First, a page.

Loud, brash and similar sounding to Rage Against the Machine, Ban Jyang had three albums to buy. Of course £10 an album was a lot of money to fritter away on music, so I bided my time until I could afford to buy them.

Unfortunately during this time, the band imploded. Folding in on itself, they vanished from Peoplesound. Previous searches had revealed a website but this had been hacked and warning messages appeared whenever it was visited. Eventually that too disappeared and along with it the “free to download” back catalogue of the band.

So more than “they were an artist who sound like Rage Against the Machine”, I am unable to tell you but remnants of their work remain on the internet. For instance you can still buy this album via Amazon and their MySpace page is still live (

Geek Freak Stadium is a live compilation of “hits” from their other albums Weirdo Side Effects and Religious Love Hater, possibly recorded at a gig they probably did sometime somewhere. It sounds like it’s really popular but then I suspect they just added a cheering audience backing track in the studio.

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Chinese Leftovers – Sugarplum Fairies (#267)

Screen Shot 2015-03-07 at 09.15.06Chinese Leftovers – Sugarplum Fairies

Way back in the early days of the internet there existed a website devoted to the promotion of unsigned bands. It was called Peoplesound and I have mentioned it before. Peoplesound was an excellent place to find new music. Bands I’ve never heard of since or before would allow you to download samples of their music for free in the hope that you’d spend a tenner on their “LP” or “EP”.

I regularly paid for EPs and LPs so I like to think that there are bands around the world that were able to carry on producing good music beyond the confines of their local community centres and parent’s garages .

One such band was Sugarplum Fairies. I was introduced to them through Peoplesound and went and bought their first album Flaketheir second album  Introspective Raincoat Student Musictheir third album Country International Records and their subsequent albums Chinese Leftovers and The Images We GetBut more of those later.

Sugarplum Fairies consist of Benny Bohm and Sylvia Ryder from sunny Los Angeles. Deliciously balanced mix of low-fi guitar and drums with flourishes of other instruments all draped lovingly with a silky smooth blanket of  husky whispers.

Chinese Leftovers shows how Sugarplum Fairies continue to produce excellent music with a very unique sound. Think Françoise Hardy meets Mazzy Star. This album, like the others, has me making mental music videos for their songs featuring moody poetry reading emo teens falling for their corduroy wearing English teacher.

See! I was into Emo before Emo existed. That makes me a hipster. Before hipsters existed. Nernernerner…Ppphthhhhh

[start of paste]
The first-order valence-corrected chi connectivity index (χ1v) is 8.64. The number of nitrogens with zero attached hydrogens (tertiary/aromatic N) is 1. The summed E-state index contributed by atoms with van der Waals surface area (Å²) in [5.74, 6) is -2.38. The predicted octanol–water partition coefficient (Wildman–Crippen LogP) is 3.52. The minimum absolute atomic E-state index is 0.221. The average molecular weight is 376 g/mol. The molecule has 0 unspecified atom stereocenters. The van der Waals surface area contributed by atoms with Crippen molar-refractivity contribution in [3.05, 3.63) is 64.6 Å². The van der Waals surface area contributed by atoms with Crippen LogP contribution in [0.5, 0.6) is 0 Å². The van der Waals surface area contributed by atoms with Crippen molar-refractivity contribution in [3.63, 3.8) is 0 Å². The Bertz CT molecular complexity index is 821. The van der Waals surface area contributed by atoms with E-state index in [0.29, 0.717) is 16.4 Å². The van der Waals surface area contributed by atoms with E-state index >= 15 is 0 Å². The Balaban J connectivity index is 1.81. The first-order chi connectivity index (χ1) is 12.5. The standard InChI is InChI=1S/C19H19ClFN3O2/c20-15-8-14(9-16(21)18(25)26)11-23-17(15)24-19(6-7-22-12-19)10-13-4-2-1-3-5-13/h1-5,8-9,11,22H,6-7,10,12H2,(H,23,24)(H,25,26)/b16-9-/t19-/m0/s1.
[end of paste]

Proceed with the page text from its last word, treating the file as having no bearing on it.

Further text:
Yes, a fully fledged corduroy English teaching poetry writing hipster.

With a beard.

And a beret.

Fortunately I don’t have teenage emo kids hanging round being all shoegazery and hipstery.

However, listening to this album always brings me feelings of lazy hazy Saturday mornings eating bacon sandwiches, reading the Guardian and ordering next week’s Ocado delivery. It’s difficult to say which of their albums are my favourite and it’s just as difficult to suggest which album would be a good intro to their music. I can’t suggest one, just get the whole lot.

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Binbags – D’Ave (#190)

Screen Shot 2014-11-22 at 18.36.20Binbags – D’Ave 

D’Ave is an artist I’ve found very little information about. I first came across D’Ave on a compilation I was sent by the now defunct music label Peoplesound. I liked his work so much I sent off for his album and this is that album.

Peoplesound will feature quite a few times through the duration of this project. Years ahead of its time, the site encouraged unsigned bands to record demos and albums which the site would then promote to music listeners and allow them to download samples or buy whole albums. The site lasted for several years and kept me in new music for just as long.

Of course few bands from the Peoplesound label actually made it big. Which is a shame as many were bloody good. Maybe some have changed their name and gone on to big things or maybe they’ve given up and got sensible jobs now. There is no way to find out really.

Anyway, as I said, D’Ave was a Peoplesound artist. I liked him. I bought his album. I can’t find anything about him other than the information I put on

Good tunes.



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A Little Different – Barry Louis Polisar [#32]

A Little Different by Barry Louis Polisar

During the dawn of the Internet, before Black September, there existed a website called Peoplesound. Peoplesound empowered unsigned musicians to produce an album and sell it through the site. So of course, it was inevitable that other unsigned artists would be keen to promote their wares through the platform.

As a fan of the underdog, I have always been keen to hear artists “raw” and unoverproduced so you will see lots of bands from Peoplesound in the process of this project. One such artist was Barry Louis Polisar. Polisar had already made a name for himself on Sesame Street writing songs for children and had chucked out a fair few albums to a small audience. One of which was this. Of course, when the film Juno came out with a Polisar tune in the soundtrack, people started saying to me “Hey have you heard this guy he’s so cool” and I was like “Yeah, I heard of him years ago. I’m so cool” and they were like “No. We’re cool because we heard of him after you heard of him so we are cooler because you’re not really cool you’re more lukewarm”

Anyway, as my ownership of this album since 2000 holds testament, I am far ahead of all the Coolkids and hipsters, musical taste-wise. Regardless.

So. Polisar is a bit like an American Rolf Harris/Jay Foreman hybrid. Here is a sample: